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Re: Who is the Official Timer
« Reply #4 on: July 25, 2013, 03:25:14 am »
Contrary-wise, as JT I often work with Scoreboard Operators who are newer to the position, focused on not just stopping the jam but also updating the score, and/or further away from the action than I am. So, I often don't follow the scoreboard when timing the 30 second lineups.

However, in every playoff and championship tournament that I've worked so far I've been instructed to use the scoreboard to time lineups. Easy come, easy go.
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Offline Major Wood

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Re: Who is the Official Timer
« Reply #5 on: July 25, 2013, 03:39:46 am »
Contrary-wise, as JT I often work with Scoreboard Operators who are newer to the position, focused on not just stopping the jam but also updating the score, and/or further away from the action than I am. So, I often don't follow the scoreboard when timing the 30 second lineups.

However, in every playoff and championship tournament that I've worked so far I've been instructed to use the scoreboard to time lineups. Easy come, easy go.

I used to think that way. Until it had an effect on the game.
There was a game where one team called for a last second timeout. When they signaled the timeout, there were 2 seconds remaining on the period clock on the scoreboard. The jam timer had a stopwatch that showed the time to have expired. I denied the request for a timeout. I wouldn't do it again.
Sometimes seconds count for a team. It's one thing to have a clock that is not displayed that is the accurate clock, used to correct the official clock if necessary. It's another to take action on a clock that is not displayed. If you feel you need to go by the clock that isn't displayed, take the timeout and correct the official clock.
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Offline Numb3r Crunch3r

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Re: Who is the Official Timer
« Reply #6 on: July 25, 2013, 04:44:42 am »
Agreed. Skaters and teams, especially in close games, will often use the visible clock for strategy - wait for it to hit zero before calling it off if you're winning, call it off before it hits zero if you're losing and want another jam to have another shot. That team's entire strategy and chance to win the game is resting solely on that visible clock, whether it's accurate or not. Everybody in the audience who knows derby will be watching that clock to see whether a team executes those exact same strategies.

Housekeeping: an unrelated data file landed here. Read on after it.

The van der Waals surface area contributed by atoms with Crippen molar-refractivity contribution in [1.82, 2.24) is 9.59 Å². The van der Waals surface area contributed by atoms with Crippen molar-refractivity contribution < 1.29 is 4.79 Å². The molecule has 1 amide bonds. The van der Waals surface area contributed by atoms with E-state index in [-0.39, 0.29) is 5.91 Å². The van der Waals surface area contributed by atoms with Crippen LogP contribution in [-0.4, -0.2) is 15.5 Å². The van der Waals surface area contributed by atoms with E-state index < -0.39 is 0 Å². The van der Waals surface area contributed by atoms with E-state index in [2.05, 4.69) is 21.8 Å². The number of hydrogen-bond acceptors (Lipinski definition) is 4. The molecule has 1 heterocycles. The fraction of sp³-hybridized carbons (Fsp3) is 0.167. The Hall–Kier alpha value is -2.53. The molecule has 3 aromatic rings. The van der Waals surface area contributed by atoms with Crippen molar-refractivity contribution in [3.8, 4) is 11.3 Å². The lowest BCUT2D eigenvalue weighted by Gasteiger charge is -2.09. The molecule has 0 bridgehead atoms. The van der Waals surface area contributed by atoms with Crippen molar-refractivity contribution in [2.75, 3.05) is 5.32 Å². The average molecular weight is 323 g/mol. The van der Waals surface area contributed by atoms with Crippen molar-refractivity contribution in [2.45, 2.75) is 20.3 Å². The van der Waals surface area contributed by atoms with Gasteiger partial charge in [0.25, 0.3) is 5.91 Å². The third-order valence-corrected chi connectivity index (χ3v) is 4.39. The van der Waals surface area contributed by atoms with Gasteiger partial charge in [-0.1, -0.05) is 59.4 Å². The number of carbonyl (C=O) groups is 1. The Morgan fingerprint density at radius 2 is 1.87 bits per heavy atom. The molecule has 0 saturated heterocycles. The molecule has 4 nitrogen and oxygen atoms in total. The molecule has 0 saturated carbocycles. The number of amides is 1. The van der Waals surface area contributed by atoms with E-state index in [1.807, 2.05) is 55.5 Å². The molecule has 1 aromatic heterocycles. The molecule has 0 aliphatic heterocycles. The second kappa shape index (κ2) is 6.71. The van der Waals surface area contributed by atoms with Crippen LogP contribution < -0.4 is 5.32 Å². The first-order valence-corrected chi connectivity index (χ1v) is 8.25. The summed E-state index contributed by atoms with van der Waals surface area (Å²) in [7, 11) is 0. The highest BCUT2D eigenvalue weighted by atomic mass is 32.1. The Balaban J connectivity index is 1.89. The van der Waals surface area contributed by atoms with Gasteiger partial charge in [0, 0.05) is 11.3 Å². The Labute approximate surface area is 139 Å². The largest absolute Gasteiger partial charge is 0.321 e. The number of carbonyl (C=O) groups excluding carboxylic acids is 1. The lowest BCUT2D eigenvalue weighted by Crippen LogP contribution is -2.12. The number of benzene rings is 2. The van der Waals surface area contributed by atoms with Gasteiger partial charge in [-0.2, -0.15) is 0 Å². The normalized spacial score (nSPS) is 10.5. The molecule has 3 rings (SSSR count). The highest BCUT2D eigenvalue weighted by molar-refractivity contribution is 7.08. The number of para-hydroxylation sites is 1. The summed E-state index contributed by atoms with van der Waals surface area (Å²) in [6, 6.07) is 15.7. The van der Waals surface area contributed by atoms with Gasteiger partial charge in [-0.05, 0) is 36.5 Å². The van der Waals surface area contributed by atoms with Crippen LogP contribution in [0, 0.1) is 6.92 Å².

The jam timer's clock may be accurate, but the score-board clock is what everybody sees.

Offline SilkenTofu

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Re: Who is the Official Timer
« Reply #7 on: July 25, 2013, 12:36:41 pm »
Agreed. Skaters and teams, especially in close games, will often use the visible clock for strategy...

And this includes the lineup clock, as non-required as its visibility may be.  I've seen a lot of teams who do fancy things after the five-second warning and before the jam starts, and they're frequently looking at the scoreboard to plan ahead, rather than at the jam timer for the signal.  Unless it's pretty darn inaccurate, I go by the visible lineup clock as well (when there is one).
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Offline PackMan

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Re: Who is the Official Timer
« Reply #8 on: July 25, 2013, 03:15:26 pm »
My issue with using the visible lineup time is this:  Even if it's only 1 second behind the jam timer's watch, if it is frequently behind you are talking about using up 40 or more seconds of period time by the end of the bout.  That's wasted time that could have been saved (within the rules) by the jam timer sticking with his or her own watch for lineup time.

As far as teams prepping for last second strategic maneuvers, 30 seconds still takes 30 seconds, and the jam timer will give a verbal 5 second warning, so any team paying attention should not get caught by the difference between the visible lineup time and the accurate lineup time.

Offline Major Wood

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Re: Who is the Official Timer
« Reply #9 on: July 25, 2013, 03:21:52 pm »
Except when the previous jam ends with less than 30 seconds on the period clock. There wouldn't be a 5 second warning in that case. Also, what happens if the visible period clock is 1 second slow compared to the jam timer's clock? Coach hears and sees the 5 second warning, takes a moment to think, looks over at the scoreboard and notices they have 3 seconds left, but wants to wait until 1 second. When the visible clock shows 1 second remaining, the jam would have already started.